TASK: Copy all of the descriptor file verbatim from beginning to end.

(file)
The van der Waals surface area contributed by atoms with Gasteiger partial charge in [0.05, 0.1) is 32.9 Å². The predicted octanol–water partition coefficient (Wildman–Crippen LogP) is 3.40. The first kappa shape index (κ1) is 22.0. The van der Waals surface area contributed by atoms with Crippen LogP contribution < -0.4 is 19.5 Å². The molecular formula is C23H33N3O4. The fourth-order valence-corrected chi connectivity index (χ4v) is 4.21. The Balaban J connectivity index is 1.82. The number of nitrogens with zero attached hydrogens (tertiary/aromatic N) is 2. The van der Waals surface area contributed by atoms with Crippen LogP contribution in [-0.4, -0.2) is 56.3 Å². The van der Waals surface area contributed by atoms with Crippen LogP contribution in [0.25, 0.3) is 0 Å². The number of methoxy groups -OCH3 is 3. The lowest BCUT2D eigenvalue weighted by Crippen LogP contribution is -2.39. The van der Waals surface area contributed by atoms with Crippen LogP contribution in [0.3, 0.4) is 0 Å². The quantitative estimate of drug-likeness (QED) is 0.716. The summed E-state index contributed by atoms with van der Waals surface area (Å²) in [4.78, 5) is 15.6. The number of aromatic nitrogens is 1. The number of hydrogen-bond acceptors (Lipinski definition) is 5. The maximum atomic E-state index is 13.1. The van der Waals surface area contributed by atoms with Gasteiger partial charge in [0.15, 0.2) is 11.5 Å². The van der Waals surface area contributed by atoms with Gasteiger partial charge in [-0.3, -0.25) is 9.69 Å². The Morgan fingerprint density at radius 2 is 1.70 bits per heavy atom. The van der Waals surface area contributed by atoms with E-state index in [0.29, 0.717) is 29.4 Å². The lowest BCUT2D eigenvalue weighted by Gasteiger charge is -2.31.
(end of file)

The van der Waals surface area contributed by atoms with Gasteiger partial charge in [0.05, 0.1) is 32.9 Å². The predicted octanol–water partition coefficient (Wildman–Crippen LogP) is 3.40. The first kappa shape index (κ1) is 22.0. The van der Waals surface area contributed by atoms with Crippen LogP contribution < -0.4 is 19.5 Å². The molecular formula is C23H33N3O4. The fourth-order valence-corrected chi connectivity index (χ4v) is 4.21. The Balaban J connectivity index is 1.82. The number of nitrogens with zero attached hydrogens (tertiary/aromatic N) is 2. The van der Waals surface area contributed by atoms with Crippen LogP contribution in [-0.4, -0.2) is 56.3 Å². The van der Waals surface area contributed by atoms with Crippen LogP contribution in [0.25, 0.3) is 0 Å². The number of methoxy groups -OCH3 is 3. The lowest BCUT2D eigenvalue weighted by Crippen LogP contribution is -2.39. The van der Waals surface area contributed by atoms with Crippen LogP contribution in [0.3, 0.4) is 0 Å². The quantitative estimate of drug-likeness (QED) is 0.716. The summed E-state index contributed by atoms with van der Waals surface area (Å²) in [4.78, 5) is 15.6. The number of aromatic nitrogens is 1. The number of hydrogen-bond acceptors (Lipinski definition) is 5. The maximum atomic E-state index is 13.1. The van der Waals surface area contributed by atoms with Gasteiger partial charge in [0.15, 0.2) is 11.5 Å². The van der Waals surface area contributed by atoms with Gasteiger partial charge in [-0.3, -0.25) is 9.69 Å². The Morgan fingerprint density at radius 2 is 1.70 bits per heavy atom. The van der Waals surface area contributed by atoms with E-state index in [0.29, 0.717) is 29.4 Å². The lowest BCUT2D eigenvalue weighted by Gasteiger charge is -2.31.